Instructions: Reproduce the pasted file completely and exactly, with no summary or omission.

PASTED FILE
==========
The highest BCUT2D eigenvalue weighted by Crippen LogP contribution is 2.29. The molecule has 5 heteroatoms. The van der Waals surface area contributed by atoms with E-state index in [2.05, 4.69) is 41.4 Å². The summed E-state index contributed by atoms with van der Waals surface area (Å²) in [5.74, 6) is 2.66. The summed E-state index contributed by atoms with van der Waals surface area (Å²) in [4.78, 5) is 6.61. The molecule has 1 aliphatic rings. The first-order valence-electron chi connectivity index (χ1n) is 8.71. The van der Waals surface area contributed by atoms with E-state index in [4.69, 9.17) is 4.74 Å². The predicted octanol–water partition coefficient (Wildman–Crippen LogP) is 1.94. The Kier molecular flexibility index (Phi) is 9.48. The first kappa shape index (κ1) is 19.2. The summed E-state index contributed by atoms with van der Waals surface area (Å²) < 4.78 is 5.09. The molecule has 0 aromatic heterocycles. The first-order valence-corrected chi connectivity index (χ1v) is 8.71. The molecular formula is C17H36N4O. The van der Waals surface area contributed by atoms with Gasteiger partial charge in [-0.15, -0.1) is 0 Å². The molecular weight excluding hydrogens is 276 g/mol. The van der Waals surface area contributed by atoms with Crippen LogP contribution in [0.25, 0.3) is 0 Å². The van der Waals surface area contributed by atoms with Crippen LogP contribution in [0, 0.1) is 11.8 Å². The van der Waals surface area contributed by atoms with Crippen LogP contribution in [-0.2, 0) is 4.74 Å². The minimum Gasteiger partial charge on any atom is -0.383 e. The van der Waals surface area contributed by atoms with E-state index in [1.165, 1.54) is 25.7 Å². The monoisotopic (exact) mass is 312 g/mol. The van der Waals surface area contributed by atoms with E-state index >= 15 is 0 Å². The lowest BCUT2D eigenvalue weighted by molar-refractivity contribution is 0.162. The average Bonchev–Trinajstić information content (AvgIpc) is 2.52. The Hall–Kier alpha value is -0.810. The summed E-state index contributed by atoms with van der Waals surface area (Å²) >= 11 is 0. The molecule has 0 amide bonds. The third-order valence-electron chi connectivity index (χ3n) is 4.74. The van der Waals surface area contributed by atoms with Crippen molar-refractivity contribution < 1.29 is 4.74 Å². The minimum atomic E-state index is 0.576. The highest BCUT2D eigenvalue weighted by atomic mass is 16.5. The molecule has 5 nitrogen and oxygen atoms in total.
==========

The highest BCUT2D eigenvalue weighted by Crippen LogP contribution is 2.29. The molecule has 5 heteroatoms. The van der Waals surface area contributed by atoms with E-state index in [2.05, 4.69) is 41.4 Å². The summed E-state index contributed by atoms with van der Waals surface area (Å²) in [5.74, 6) is 2.66. The summed E-state index contributed by atoms with van der Waals surface area (Å²) in [4.78, 5) is 6.61. The molecule has 1 aliphatic rings. The first-order valence-electron chi connectivity index (χ1n) is 8.71. The van der Waals surface area contributed by atoms with E-state index in [4.69, 9.17) is 4.74 Å². The predicted octanol–water partition coefficient (Wildman–Crippen LogP) is 1.94. The Kier molecular flexibility index (Phi) is 9.48. The first kappa shape index (κ1) is 19.2. The summed E-state index contributed by atoms with van der Waals surface area (Å²) < 4.78 is 5.09. The molecule has 0 aromatic heterocycles. The first-order valence-corrected chi connectivity index (χ1v) is 8.71. The molecular formula is C17H36N4O. The van der Waals surface area contributed by atoms with Gasteiger partial charge in [-0.15, -0.1) is 0 Å². The molecular weight excluding hydrogens is 276 g/mol. The van der Waals surface area contributed by atoms with Crippen LogP contribution in [0.25, 0.3) is 0 Å². The van der Waals surface area contributed by atoms with Crippen LogP contribution in [0, 0.1) is 11.8 Å². The van der Waals surface area contributed by atoms with Crippen LogP contribution in [-0.2, 0) is 4.74 Å². The minimum Gasteiger partial charge on any atom is -0.383 e. The van der Waals surface area contributed by atoms with E-state index in [1.165, 1.54) is 25.7 Å². The monoisotopic (exact) mass is 312 g/mol. The van der Waals surface area contributed by atoms with E-state index >= 15 is 0 Å². The lowest BCUT2D eigenvalue weighted by molar-refractivity contribution is 0.162. The average Bonchev–Trinajstić information content (AvgIpc) is 2.52. The Hall–Kier alpha value is -0.810. The summed E-state index contributed by atoms with van der Waals surface area (Å²) >= 11 is 0. The molecule has 0 amide bonds. The third-order valence-electron chi connectivity index (χ3n) is 4.74. The van der Waals surface area contributed by atoms with Crippen molar-refractivity contribution < 1.29 is 4.74 Å². The minimum atomic E-state index is 0.576. The highest BCUT2D eigenvalue weighted by atomic mass is 16.5. The molecule has 5 nitrogen and oxygen atoms in total.